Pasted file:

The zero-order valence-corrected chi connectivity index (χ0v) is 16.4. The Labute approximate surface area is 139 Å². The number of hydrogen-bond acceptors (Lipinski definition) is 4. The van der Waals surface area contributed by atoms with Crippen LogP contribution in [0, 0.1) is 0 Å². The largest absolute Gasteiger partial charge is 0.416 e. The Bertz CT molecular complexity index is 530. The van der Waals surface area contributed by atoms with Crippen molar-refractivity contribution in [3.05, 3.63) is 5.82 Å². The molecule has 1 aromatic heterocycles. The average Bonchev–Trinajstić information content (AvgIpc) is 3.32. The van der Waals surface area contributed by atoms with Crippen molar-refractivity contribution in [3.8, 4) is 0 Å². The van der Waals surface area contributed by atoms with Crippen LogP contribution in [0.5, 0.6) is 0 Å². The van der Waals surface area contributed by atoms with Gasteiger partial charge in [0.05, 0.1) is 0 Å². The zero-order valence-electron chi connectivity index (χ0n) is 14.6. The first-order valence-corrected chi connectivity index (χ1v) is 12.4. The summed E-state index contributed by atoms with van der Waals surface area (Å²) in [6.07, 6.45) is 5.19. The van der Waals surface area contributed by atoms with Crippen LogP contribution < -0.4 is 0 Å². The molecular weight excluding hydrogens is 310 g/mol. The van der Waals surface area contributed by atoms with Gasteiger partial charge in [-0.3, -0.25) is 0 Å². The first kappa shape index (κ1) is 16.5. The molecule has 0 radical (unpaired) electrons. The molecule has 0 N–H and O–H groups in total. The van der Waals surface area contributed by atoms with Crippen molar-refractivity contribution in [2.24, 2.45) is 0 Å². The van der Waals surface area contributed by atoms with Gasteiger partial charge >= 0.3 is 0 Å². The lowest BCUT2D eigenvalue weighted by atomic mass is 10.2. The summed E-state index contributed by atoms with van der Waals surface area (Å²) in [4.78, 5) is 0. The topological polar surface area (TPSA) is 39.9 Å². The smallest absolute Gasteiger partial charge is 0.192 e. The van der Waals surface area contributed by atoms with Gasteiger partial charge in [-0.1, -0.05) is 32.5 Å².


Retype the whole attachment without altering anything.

The zero-order valence-corrected chi connectivity index (χ0v) is 16.4. The Labute approximate surface area is 139 Å². The number of hydrogen-bond acceptors (Lipinski definition) is 4. The van der Waals surface area contributed by atoms with Crippen LogP contribution in [0, 0.1) is 0 Å². The largest absolute Gasteiger partial charge is 0.416 e. The Bertz CT molecular complexity index is 530. The van der Waals surface area contributed by atoms with Crippen molar-refractivity contribution in [3.05, 3.63) is 5.82 Å². The molecule has 1 aromatic heterocycles. The average Bonchev–Trinajstić information content (AvgIpc) is 3.32. The van der Waals surface area contributed by atoms with Crippen molar-refractivity contribution in [3.8, 4) is 0 Å². The van der Waals surface area contributed by atoms with Crippen LogP contribution in [0.5, 0.6) is 0 Å². The van der Waals surface area contributed by atoms with Gasteiger partial charge in [0.05, 0.1) is 0 Å². The zero-order valence-electron chi connectivity index (χ0n) is 14.6. The first-order valence-corrected chi connectivity index (χ1v) is 12.4. The summed E-state index contributed by atoms with van der Waals surface area (Å²) in [6.07, 6.45) is 5.19. The van der Waals surface area contributed by atoms with Crippen LogP contribution < -0.4 is 0 Å². The molecular weight excluding hydrogens is 310 g/mol. The van der Waals surface area contributed by atoms with Gasteiger partial charge in [-0.3, -0.25) is 0 Å². The first kappa shape index (κ1) is 16.5. The molecule has 0 radical (unpaired) electrons. The molecule has 0 N–H and O–H groups in total. The van der Waals surface area contributed by atoms with Crippen molar-refractivity contribution in [2.24, 2.45) is 0 Å². The van der Waals surface area contributed by atoms with Gasteiger partial charge >= 0.3 is 0 Å². The lowest BCUT2D eigenvalue weighted by atomic mass is 10.2. The summed E-state index contributed by atoms with van der Waals surface area (Å²) in [4.78, 5) is 0. The topological polar surface area (TPSA) is 39.9 Å². The smallest absolute Gasteiger partial charge is 0.192 e. The van der Waals surface area contributed by atoms with Gasteiger partial charge in [-0.1, -0.05) is 32.5 Å².